A data collection module collects data of metrics periodically, e.g., at every minute interval. There are two major types of nodes, enterprise nodes, and data nodes. For enterprise nodes, it could be zookeeper server, Hadoop name node server, etc. In this disclosure, the focus is only on how to find out problematic Hadoop data nodes, since it happens more frequently than other types of nodes, although embodiments are possible where the disclosure is modified to find out problematic data nodes in other types of systems.

From the history of Hadoop cluster incidents, a training dataset may be created for predictive model. The system can find out which node was failed at what time, and therefore label the training dataset as either abnormal or normal depending on whether the timestamp of collected dataset falls within or outside the time period of an incident. In one example embodiment, one-hour data can be selected before a problem is detected as abnormal training dataset, because it is believed that data patterns at that time period should reflect anomalous behavior. In this example embodiment, five-hour data can be selected after the node was restored as normal data.

Data may be retrieved in, for example JSON format from the open time series database 210 via sending a REST API call. The data collection module is flexible enough to collect data for each node, for all the nodes that belong to a rack, or for all nodes in the cluster.

Data Preprocessing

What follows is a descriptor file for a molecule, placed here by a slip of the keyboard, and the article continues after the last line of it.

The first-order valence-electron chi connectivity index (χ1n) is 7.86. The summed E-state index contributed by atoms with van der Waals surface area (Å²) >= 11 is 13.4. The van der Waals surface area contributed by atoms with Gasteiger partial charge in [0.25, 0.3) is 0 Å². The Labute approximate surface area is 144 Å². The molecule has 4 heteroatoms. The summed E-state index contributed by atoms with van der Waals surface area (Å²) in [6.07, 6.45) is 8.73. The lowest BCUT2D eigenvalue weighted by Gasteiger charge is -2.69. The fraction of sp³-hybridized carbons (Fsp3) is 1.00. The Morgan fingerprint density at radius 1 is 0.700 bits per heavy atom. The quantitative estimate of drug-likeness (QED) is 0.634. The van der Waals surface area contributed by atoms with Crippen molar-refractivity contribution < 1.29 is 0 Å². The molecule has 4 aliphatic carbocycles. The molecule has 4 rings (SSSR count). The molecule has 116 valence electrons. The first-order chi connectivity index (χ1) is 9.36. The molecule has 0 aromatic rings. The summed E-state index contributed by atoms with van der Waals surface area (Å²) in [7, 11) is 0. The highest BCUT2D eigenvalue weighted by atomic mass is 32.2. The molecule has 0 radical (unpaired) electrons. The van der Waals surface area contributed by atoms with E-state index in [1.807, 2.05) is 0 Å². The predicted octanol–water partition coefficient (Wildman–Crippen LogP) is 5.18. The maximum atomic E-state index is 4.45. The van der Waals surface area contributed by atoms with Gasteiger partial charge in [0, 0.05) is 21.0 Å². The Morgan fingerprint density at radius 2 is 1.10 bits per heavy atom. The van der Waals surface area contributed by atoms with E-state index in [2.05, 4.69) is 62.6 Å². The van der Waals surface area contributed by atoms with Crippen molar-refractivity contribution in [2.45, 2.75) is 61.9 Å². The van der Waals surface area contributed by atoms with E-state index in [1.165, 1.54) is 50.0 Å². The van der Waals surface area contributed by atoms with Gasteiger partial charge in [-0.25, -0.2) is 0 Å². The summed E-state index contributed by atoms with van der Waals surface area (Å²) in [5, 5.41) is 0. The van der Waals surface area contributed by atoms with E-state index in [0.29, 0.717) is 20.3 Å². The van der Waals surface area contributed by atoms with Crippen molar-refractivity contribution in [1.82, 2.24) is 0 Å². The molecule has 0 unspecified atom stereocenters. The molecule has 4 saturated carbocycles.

Generally machine-learning models may need data in tabular format. Each row denotes data point for a specific timestamp and each column indicates a feature or Hadoop metric. In an example embodiment of the monitoring agent 212, even if the data is collected for every minute, the system emits values of each metrics from a node at different point in time within a minute window. Therefore, the metrics values collected within a window of one minute can be consolidated into one data point. Then, the system may shift to the next one-minute time window, and create the next data point. After processing data in this way, the system may still notice that some metrics values in the data points are missing. It could be due to the data reporting issue of the monitoring system, or that there are really no data. Since the machine-learning algorithm does not allow empty data points, data can be copied from the latest available time window. The rationale behind doing a copy is that time-series data do not drastically change within short durations. For some metrics, data for the whole five-hour period of time are empty. In that case, those empty data may be filled out with a constant value, for example with zeros, so that it is ignored at a later time during training phase.